I have written several articles, in the past years, about the Well Spouse Foundation. I became a member of this organization decades ago. The book Mainstay, by Maggie Strong, was really the start. When I read this book, written by a young woman when her husband became ill with Multiple Sclerosis, I felt I had found a friend who was dealing with the same emotions that I was coping with. Mainstay was the impetus that led to the Well Spouse Association. It is a wonderful organization that provides support for the spouses of the chronically ill.


 


Through their newsletter, “Mainstay,”(which I have often referred to as a support group in your mailbox) many well spouses get emotional and practical help. Their many programs include respite weekends, forums, listings of local support groups, book reviews, and online discussions that give many well spouses their only contact with others who are dealing with the same problems, situations and emotions.


 


Their Mentor Program is online support for members providing one to one support for a well spouse from a veteran caregiver.  For members without e-mail who want to communicate with other well spouses, their Round Robin Letter Writing Groups consists of communication among five to seven well spouses.


 


Always keeping an eye on what is current or new from the government agencies that can help us, the Well Spouse Association keeps its members informed of programs that might help us financially. Around Mother’s Day, I received this information that I thought I should share with my U.S. readers. I hope it can be of financial help to some of you.

 

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Help Your Mom Save $3,600!
By Everett M. Lo

Social Security Administration in New York



People all over the country are helping their moms save as much as $3,600 per year on the cost of prescription drugs. You can too!
 
We all know the high cost of medicine can be a burden on mothers who have limited income and resources. But there is extra help available through Social Security that could pay part of her monthly premiums, annual deductibles and prescription co-payments.
The extra help could be worth up of $3,600 per year.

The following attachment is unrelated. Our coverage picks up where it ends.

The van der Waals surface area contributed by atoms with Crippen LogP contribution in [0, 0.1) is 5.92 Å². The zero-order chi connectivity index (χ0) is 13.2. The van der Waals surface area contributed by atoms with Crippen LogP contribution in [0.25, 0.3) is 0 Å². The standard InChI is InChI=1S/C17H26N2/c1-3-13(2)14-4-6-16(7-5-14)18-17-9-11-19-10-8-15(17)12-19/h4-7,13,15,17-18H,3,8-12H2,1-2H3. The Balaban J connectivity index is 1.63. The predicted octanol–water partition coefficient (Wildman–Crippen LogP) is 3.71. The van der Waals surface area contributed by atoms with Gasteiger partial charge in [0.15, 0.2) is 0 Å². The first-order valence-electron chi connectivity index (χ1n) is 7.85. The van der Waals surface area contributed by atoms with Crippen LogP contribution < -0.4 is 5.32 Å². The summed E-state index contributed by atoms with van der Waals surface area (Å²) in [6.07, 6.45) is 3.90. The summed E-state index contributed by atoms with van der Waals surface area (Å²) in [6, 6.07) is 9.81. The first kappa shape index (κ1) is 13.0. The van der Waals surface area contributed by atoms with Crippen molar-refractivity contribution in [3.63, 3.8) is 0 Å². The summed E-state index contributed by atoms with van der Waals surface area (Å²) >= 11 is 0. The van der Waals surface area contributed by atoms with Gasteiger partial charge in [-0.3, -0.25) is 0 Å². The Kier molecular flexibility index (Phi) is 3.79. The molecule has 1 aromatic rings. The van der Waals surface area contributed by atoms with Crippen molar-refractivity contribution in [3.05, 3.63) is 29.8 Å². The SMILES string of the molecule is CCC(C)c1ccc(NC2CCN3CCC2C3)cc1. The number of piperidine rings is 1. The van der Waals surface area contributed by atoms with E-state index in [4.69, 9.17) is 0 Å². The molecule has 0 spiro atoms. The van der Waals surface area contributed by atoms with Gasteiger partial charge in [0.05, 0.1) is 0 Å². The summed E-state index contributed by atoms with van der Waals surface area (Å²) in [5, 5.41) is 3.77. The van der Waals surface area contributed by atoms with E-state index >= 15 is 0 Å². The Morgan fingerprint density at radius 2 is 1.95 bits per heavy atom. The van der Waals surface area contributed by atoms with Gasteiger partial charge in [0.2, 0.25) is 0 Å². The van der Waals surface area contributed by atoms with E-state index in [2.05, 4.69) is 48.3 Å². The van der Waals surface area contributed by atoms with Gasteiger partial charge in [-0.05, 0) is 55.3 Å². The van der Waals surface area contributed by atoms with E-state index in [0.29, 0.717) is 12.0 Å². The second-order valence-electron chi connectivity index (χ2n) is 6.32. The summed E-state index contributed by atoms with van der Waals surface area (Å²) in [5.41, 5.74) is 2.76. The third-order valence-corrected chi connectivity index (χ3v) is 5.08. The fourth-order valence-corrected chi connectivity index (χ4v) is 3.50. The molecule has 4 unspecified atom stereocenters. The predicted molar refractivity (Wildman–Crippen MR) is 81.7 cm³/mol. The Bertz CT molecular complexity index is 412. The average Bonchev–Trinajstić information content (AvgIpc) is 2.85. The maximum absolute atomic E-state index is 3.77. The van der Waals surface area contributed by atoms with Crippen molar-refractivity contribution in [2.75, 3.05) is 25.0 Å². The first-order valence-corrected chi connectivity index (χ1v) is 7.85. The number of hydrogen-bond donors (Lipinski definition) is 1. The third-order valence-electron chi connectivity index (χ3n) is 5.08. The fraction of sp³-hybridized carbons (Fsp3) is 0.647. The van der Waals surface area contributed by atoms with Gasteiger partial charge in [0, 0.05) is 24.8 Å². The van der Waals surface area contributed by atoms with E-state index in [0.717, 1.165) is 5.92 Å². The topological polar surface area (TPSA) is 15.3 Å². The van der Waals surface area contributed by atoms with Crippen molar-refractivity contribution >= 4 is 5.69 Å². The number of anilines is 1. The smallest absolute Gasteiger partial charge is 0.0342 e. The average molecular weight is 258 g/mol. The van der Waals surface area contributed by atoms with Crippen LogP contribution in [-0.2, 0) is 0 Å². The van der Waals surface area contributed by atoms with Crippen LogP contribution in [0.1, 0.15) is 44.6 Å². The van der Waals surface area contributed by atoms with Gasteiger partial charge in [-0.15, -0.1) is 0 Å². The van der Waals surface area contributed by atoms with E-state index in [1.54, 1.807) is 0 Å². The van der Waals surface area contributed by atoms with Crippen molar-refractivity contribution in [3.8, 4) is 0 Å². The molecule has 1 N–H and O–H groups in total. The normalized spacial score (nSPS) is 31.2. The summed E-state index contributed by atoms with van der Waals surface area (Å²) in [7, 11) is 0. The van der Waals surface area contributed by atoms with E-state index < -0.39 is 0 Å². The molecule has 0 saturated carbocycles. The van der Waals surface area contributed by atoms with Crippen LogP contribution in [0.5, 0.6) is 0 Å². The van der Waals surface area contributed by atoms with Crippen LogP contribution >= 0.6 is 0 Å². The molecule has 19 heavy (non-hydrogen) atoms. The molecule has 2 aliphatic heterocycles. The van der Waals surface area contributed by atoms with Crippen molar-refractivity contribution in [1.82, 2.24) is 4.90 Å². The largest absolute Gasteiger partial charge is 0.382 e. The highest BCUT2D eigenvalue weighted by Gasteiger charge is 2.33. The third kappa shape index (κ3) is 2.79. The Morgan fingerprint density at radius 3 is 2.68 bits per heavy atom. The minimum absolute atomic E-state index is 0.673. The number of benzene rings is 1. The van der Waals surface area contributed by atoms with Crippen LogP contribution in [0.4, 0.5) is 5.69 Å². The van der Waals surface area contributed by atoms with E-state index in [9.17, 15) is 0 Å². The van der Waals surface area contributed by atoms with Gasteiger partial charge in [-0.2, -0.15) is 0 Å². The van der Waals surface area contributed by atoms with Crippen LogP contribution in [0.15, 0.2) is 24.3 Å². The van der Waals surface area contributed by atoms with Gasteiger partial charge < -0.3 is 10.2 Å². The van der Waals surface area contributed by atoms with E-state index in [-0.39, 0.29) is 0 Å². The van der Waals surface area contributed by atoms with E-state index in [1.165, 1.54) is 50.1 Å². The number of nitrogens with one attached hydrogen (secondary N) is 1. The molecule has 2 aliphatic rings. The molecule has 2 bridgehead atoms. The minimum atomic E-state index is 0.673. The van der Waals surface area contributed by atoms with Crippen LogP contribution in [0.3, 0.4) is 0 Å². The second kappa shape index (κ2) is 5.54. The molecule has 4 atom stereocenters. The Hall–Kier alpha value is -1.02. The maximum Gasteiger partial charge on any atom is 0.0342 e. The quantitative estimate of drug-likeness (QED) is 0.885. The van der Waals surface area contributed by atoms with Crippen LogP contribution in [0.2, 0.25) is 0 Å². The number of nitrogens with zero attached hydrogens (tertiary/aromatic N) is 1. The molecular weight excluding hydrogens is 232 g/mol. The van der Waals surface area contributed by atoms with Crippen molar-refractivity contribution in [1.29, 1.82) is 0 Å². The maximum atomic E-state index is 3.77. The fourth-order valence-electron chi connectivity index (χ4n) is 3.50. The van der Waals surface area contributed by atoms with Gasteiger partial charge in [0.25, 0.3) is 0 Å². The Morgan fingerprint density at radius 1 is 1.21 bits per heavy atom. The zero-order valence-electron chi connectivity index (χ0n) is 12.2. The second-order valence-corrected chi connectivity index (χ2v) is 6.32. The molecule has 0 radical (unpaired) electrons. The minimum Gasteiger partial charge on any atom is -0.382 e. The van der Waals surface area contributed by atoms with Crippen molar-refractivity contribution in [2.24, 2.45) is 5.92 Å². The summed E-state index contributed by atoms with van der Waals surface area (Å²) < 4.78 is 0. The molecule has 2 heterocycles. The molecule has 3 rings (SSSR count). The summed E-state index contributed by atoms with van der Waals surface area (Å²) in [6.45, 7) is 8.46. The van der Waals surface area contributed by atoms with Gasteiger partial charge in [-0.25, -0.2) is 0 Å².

To figure out whether your mother is eligible, Social Security needs to know her income and the value of her savings, investments and real estate (other than the home she lives in). To qualify for the extra help, she must be receiving Medicare and also have:
 
Income limited to $15,600
for an individual or $21,000 for a married couple living together. Even if her annual income is higher, she still may be able to get some help with monthly premiums, annual deductibles and prescription co-payments. Some examples where income may be higher include if she or her spouse support other family members who live with them; Have earnings from work; or live in Alaska or Hawaii; and (have)
 
Resources limited to $11,990
for an individual or $23,970 for a married couple living together. Resources include such things as bank accounts, stocks and bonds. We do not count her house and car as resources.
 
Social Security has an easy-to-use online application that you can help complete for your mom. You can find it at http://www.socialsecurity.gov. To apply by phone or have an
application mailed to you, call Social Security at 1-800-772-1213 (TTY 1-800-325-0778) and ask for the Application for Help with Medicare Prescription Drug Plan Costs (SSA-1020). Or go to the nearest Social Security office.
 
To learn more about the Medicare prescription drug plans and special enrollment periods visit
http://www.medicare.gov or call 1-800-MEDICARE (1-800-633-4227; TTY 1-877-486-2048).
 
So, this Mother’s Day, help your mom save up to $3,600 a year on her prescription drugs. Long after the candy and flowers are gone, the extra help through Social Security will keep on giving.

 

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I hope this will help some of you ease the financial burden of chronic illness a bit. For more information on the Well Spouse Association, contact Well Spouse Association, 63 West Main Street, Suite H Freehold, NJ 07728 or you can call 800-838-0879, 732-577-8899 or fax 732-577-8644. Their e-mail address is info@wellspouse.org and their website is www.wellspouse.org. It may be one of the most supportive things you do for yourself as a well spouse.


 


You can reach me at annnovick@hotmail.com

A Lighthouse Of Reason In A Dark Shidduch Sea

Wednesday, February 6th, 2008

Dear Readers: I want to share a letter I received this week giving me hope that there are some level heads out there in the shidduch world, and that not everyone is caught up in the hysteria and/or ga’avah (arrogance) that accompanies a suggestion for a date.